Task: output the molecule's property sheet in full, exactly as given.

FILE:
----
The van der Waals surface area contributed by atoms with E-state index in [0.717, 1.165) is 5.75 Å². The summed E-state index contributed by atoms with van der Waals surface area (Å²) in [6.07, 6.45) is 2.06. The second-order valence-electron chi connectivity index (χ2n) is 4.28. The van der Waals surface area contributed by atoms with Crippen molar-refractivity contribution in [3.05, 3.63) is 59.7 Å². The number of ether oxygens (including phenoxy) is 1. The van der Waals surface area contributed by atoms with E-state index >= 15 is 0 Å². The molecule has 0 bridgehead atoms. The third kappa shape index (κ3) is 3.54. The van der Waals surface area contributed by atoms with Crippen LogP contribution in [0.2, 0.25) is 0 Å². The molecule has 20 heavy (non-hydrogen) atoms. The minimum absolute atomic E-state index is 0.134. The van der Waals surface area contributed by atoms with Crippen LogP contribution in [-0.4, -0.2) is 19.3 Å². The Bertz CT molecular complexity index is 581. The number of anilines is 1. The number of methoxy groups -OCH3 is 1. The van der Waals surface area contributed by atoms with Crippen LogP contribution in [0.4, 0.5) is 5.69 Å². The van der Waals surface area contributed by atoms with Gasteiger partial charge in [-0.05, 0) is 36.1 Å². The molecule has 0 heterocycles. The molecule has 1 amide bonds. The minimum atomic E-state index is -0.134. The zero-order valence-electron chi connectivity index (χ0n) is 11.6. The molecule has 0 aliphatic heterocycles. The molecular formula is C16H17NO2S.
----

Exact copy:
The van der Waals surface area contributed by atoms with E-state index in [0.717, 1.165) is 5.75 Å². The summed E-state index contributed by atoms with van der Waals surface area (Å²) in [6.07, 6.45) is 2.06. The second-order valence-electron chi connectivity index (χ2n) is 4.28. The van der Waals surface area contributed by atoms with Crippen molar-refractivity contribution in [3.05, 3.63) is 59.7 Å². The number of ether oxygens (including phenoxy) is 1. The van der Waals surface area contributed by atoms with E-state index >= 15 is 0 Å². The molecule has 0 bridgehead atoms. The third kappa shape index (κ3) is 3.54. The van der Waals surface area contributed by atoms with Crippen LogP contribution in [0.2, 0.25) is 0 Å². The molecule has 20 heavy (non-hydrogen) atoms. The minimum absolute atomic E-state index is 0.134. The van der Waals surface area contributed by atoms with Crippen LogP contribution in [-0.4, -0.2) is 19.3 Å². The Bertz CT molecular complexity index is 581. The number of anilines is 1. The number of methoxy groups -OCH3 is 1. The van der Waals surface area contributed by atoms with Crippen LogP contribution in [0.4, 0.5) is 5.69 Å². The van der Waals surface area contributed by atoms with Gasteiger partial charge in [-0.05, 0) is 36.1 Å². The molecule has 0 heterocycles. The molecule has 1 amide bonds. The minimum atomic E-state index is -0.134. The zero-order valence-electron chi connectivity index (χ0n) is 11.6. The molecule has 0 aliphatic heterocycles. The molecular formula is C16H17NO2S.